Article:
NNU has a saying—“Here for Good”—which I believe means NNU is here to represent God and glorify Him in all they do as a university. As 1 Chronicles 16:34 states, “Oh, give thanks to the Lord, for He is good! For His mercy endures forever.” Our God is goodness personified and we are His creation, intended to be His image-bearers in this world. We are not just here for good as the world defines it, but as ambassadors for our almighty, perfect and good God! 

Because of COVID-19, my mission to serve others through Christ’s strength alone has only become clearer and more amplified. The world is ravished by sin and evil, and Christians need to be the light of Christ to those around us. If we don’t share the love and goodness of God through Christ to those in need of hope, who will? 

Kaydah Parker is a floor nurse on an Oncology/Neurology/general medical floor at Kootenai Health in Coeur D’Alene, Idaho, where she’s worked for two years. It is a small magnet hospital with 329 available beds. Her floor has been converted into a half-COVID unit, and when numbers rose, into a fully designated COVID unit where they wore continuous personal protective equipment (PPE), only changing their outer layer of gloves between patients. Though she’s faced challenges, Kaydah continues to be an example of dedication, embodying compassion for her patients.

I began my career in the middle of the pandemic. One of the most challenging things has been that a lot of what we were taught never to do has been expected practice—things like reusing masks (such as the N95), keeping the same PPE on for multiple patients and limiting our time spent with patients. It has been especially hard communicating with our population who are hard of hearing or who suffer from dementia, because they rely on faces and expressions to relay messages and understand and relate to others.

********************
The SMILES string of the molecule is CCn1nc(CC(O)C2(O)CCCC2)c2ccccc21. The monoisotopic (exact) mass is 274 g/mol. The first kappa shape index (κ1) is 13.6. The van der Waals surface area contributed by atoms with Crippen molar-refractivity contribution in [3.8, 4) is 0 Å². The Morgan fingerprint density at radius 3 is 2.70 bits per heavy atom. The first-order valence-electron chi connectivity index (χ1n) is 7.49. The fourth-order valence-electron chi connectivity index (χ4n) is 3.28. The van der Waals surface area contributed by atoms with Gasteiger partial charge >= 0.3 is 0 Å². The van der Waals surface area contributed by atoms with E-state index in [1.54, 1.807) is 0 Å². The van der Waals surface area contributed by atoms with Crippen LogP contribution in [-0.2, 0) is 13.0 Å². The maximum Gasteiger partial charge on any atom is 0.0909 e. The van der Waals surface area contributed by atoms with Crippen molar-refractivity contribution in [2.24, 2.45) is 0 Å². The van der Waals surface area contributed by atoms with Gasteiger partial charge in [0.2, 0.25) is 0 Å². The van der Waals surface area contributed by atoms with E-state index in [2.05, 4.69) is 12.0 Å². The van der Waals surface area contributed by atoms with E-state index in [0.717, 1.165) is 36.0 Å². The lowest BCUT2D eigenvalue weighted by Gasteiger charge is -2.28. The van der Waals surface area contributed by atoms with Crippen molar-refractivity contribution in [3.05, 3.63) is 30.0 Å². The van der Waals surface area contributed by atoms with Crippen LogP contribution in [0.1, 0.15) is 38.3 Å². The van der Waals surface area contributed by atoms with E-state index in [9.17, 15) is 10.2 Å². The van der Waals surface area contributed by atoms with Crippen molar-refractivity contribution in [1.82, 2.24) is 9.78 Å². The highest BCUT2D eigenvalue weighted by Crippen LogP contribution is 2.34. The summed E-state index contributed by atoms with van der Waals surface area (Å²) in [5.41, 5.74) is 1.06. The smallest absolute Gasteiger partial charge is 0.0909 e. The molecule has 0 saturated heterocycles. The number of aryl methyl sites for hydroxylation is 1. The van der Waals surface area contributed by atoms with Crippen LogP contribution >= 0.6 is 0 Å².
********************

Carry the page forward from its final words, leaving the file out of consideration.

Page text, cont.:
Watching patients be isolated has been the hardest thing by far. I don’t think I ever fully realized the effects of having supportive people around you when you are sick. In my experience, it can make or break a situation. I have seen patients who lose the will to live and the only thing that could possibly bring it back would be close contact with family—but this pandemic has made that impossible. I have held so many people’s hands and tried to be that support, but with the barrier created by the PPE, our ability to connect is severely diminished.

I’ve had numerous patients ask me to pull my mask down and just let them see a smile. Patients need some sense of human connection, and, unfortunately, this pandemic has interrupted that.

On the other hand, being a nurse through this has given me the opportunity to be a support and light in my patients’ lives. I can’t do much, but I can bring a positive and uplifting attitude to their care. I will be the first to admit that I get grouchy—we are dehydrated, hungry and straight-up overheating from all the gear. However, when I walk into those rooms, I turn that off because the patients need someone to be positive and bring their spirits up, someone who isn’t doom and gloom. 

One funny thing that’s happened is that I ended up on two billboards, in the newspaper and hospital magazines and on the news, because I work on the COVID unit. I just happened to be there the day they came to take pictures to show the community what was going on. I thought it was great, but I had no warning of how the photos were being used, and one day while driving, I saw my giant head on a billboard. My coworkers often joke that I’m the face of the franchise. 

As a nurse, you learn to adapt and overcome, which for me, is the motto of nursing. It is ten times scarier for the patient to adapt, so if I can adapt to ease that burden, I will. Nurses are crafty and resilient. We do what it takes—sometimes even at the expense of ourselves. Relationships with coworkers and debriefing are necessary to avoid becoming bogged down by the burden of internalizing struggles.